- Sadiq calls for the Government to exempt anyone living in the UK from having to pay separately for the NHS, irrespective of their immigration status
- On Windrush Day, Mayor warns that the current charges discriminate against Black, Asian and Ethnic Minority Londoners who are more likely to be targeted for an immigration status check and threatens another Windrush scandal
- Mayor also announces £50,000 contribution to The Windrush Justice programme which is helping organisations support the Windrush Generation
The Mayor of London, Sadiq Khan, has today called for the Government to end its hostile environment and prevent another potential Windrush scandal by ensuring that everyone living in the UK can access the NHS for free.
The Mayor of London, Sadiq Khan, said: “This Windrush Day, I want to pay tribute to the way that the Windrush Generation has helped to make our city what it is today. Their incredible contribution to our lives must always be valued and never be forgotten, yet the disgraceful treatment they have faced from the Government and the delay in delivering compensation continues to shame our nation.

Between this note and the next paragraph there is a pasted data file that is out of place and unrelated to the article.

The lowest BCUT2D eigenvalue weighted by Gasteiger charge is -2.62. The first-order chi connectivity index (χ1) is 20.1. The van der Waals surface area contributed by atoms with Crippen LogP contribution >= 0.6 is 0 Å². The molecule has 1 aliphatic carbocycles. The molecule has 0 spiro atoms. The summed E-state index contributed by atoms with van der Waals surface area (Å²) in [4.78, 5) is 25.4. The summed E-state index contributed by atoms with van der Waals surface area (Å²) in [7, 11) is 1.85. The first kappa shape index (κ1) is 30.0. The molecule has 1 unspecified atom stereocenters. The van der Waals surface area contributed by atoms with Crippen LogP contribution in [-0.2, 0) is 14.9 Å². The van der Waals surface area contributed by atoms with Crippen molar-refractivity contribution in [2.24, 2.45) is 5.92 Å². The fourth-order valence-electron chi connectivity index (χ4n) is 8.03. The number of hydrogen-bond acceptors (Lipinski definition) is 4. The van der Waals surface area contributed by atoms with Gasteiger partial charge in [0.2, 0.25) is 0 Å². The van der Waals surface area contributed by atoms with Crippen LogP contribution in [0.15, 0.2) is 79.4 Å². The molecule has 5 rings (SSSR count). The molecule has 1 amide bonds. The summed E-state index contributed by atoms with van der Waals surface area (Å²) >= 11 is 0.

“It is unacceptable that today undocumented Londoners can struggle to access free healthcare due to worries about proving their immigration status, and that many migrant workers are effectively required to pay a double tax through the extortionate immigration health surcharge. The Government must end its hostile environment now and ensure that everyone living in the UK can access healthcare for free – before they create another Windrush scandal.”